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Just been wondering what Landlords have been finding of Tenants on Universal Credit of late now that we're getting near to it being universal for all new claimants.I know from previous responses on here some Landlords have been totally put off taking on any Universal Credit Tenants. Is that still the case? or have any found its something they can work with once used to it?
My current lodger started with me on UC, after becoming both unemployed and homeless in quick succession. I've had lodgers for nearly 30 years and in this instance I went with my gut feeling rather than my head. (Its not the first time)
My lodger had given immediate notice to the previous landlord on becoming unemployed with the intention of staying with friends. This wasn't a reliable plan with some periods being spent in a local homeless shelter. There was no reference available and very little in the way of funds. A lodger agreement was printed and handed in to the local authority in anticipation of housing benefit. This was no longer available and was referred to UC. Just over a month after the lodger agreement had started, I received the first rent payment on the day it was paid to my lodger.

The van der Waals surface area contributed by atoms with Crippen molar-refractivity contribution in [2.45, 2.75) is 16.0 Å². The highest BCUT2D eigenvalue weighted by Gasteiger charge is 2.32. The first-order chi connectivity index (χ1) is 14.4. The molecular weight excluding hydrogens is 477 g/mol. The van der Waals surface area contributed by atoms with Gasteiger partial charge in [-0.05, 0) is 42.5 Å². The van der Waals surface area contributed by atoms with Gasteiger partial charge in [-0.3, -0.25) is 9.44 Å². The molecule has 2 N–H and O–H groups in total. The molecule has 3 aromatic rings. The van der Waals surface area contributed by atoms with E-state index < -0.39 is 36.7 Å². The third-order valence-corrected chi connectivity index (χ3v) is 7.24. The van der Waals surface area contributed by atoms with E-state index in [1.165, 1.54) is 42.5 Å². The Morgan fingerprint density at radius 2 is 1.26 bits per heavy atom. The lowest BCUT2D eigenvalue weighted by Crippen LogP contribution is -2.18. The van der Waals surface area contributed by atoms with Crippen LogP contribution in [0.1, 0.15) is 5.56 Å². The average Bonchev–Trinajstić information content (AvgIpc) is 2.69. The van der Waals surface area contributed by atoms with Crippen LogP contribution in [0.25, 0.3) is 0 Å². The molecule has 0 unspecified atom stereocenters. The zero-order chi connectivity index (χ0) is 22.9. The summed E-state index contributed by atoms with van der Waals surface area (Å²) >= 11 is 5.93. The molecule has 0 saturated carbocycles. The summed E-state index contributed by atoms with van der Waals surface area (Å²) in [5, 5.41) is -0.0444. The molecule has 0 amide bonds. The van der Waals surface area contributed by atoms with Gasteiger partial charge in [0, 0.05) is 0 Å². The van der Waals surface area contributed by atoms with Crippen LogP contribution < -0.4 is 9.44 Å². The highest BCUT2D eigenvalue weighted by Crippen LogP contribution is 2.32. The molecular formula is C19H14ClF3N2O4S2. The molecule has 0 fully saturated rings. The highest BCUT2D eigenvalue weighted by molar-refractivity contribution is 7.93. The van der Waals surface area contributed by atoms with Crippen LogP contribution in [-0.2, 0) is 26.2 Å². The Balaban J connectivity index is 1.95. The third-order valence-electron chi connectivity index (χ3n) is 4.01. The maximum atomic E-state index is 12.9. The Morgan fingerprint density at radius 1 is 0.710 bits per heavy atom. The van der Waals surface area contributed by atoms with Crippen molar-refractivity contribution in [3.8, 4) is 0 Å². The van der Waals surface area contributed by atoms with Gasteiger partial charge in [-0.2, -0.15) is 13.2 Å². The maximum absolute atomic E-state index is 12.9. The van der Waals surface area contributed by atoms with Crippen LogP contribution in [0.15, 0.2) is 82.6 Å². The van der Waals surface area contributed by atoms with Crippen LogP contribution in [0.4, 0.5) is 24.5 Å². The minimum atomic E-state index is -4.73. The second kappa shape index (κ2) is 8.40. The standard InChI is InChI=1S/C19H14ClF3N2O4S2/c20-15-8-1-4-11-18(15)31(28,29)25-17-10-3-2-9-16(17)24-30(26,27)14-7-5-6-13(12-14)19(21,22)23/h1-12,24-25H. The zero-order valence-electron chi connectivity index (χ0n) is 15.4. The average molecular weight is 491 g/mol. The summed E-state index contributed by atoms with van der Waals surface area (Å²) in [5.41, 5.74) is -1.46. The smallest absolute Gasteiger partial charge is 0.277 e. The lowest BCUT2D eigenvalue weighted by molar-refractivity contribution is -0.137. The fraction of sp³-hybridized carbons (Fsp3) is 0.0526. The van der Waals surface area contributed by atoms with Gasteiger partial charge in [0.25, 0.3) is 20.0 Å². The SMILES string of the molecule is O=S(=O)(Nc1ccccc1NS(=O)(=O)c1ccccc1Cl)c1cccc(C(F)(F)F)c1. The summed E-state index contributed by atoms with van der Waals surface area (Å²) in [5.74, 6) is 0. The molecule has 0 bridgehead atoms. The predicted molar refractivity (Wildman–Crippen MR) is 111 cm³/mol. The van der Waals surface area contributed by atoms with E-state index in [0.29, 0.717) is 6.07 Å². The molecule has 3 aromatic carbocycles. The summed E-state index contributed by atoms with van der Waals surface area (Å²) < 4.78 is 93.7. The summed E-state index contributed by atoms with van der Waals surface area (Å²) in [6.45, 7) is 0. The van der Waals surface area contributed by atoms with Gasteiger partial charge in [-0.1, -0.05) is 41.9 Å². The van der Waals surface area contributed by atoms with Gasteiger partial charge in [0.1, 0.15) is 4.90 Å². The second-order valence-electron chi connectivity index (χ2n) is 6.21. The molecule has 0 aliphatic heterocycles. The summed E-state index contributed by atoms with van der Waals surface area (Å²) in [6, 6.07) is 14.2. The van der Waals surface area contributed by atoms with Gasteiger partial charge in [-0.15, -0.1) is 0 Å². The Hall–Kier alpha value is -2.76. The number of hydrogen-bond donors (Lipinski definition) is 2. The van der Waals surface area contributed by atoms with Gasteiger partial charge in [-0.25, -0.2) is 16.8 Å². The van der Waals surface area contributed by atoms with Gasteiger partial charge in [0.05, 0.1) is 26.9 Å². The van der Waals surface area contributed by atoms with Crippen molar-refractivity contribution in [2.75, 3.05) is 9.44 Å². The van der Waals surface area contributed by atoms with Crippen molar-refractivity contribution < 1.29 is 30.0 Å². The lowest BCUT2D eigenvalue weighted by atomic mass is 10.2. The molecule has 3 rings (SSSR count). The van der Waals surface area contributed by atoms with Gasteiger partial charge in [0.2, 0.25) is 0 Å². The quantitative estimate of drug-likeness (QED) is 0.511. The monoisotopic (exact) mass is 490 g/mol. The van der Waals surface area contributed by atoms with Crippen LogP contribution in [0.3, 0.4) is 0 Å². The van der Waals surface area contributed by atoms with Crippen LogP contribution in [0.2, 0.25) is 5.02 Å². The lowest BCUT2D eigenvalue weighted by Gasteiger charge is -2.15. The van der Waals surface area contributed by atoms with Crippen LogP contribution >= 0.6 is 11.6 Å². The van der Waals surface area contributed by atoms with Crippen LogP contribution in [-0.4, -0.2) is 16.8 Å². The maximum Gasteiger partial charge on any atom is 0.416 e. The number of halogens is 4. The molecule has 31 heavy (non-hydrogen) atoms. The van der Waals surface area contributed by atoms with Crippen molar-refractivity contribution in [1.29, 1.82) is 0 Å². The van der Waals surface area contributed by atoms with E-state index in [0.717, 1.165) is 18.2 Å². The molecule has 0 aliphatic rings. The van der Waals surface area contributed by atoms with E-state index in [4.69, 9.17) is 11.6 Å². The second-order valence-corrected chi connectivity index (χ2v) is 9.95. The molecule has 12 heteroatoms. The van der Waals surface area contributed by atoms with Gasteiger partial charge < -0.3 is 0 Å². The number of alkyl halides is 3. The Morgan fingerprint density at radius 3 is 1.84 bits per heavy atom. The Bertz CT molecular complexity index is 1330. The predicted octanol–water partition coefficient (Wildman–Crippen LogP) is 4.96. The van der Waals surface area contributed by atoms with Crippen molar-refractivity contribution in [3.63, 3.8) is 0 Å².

2 or 3 weeks later, my lodger started a full time job, paid monthly in arrears. I agreed that I would accept a partial payment, whatever UC paid, at the end of that month, with the remainder to be paid with the following month's rent out of the first full wages. UC made no payment as my lodger had commenced work before the payment was due.
My lodger was already paying in arrears on an agreement that stated payment in advance. Lodgers have few rights, and in this case those few had been lost. The lodger agreement could have been ended with very short notice, which would have also resulted in the loss of employment. As it was, I stuck with my gut feel and the rent arrears were cleared within a few months with rent paid in full and on time since.
My opinion of UC is that it is not suitable for those that most need it and that it can actually cause financial harm to those that rely on it.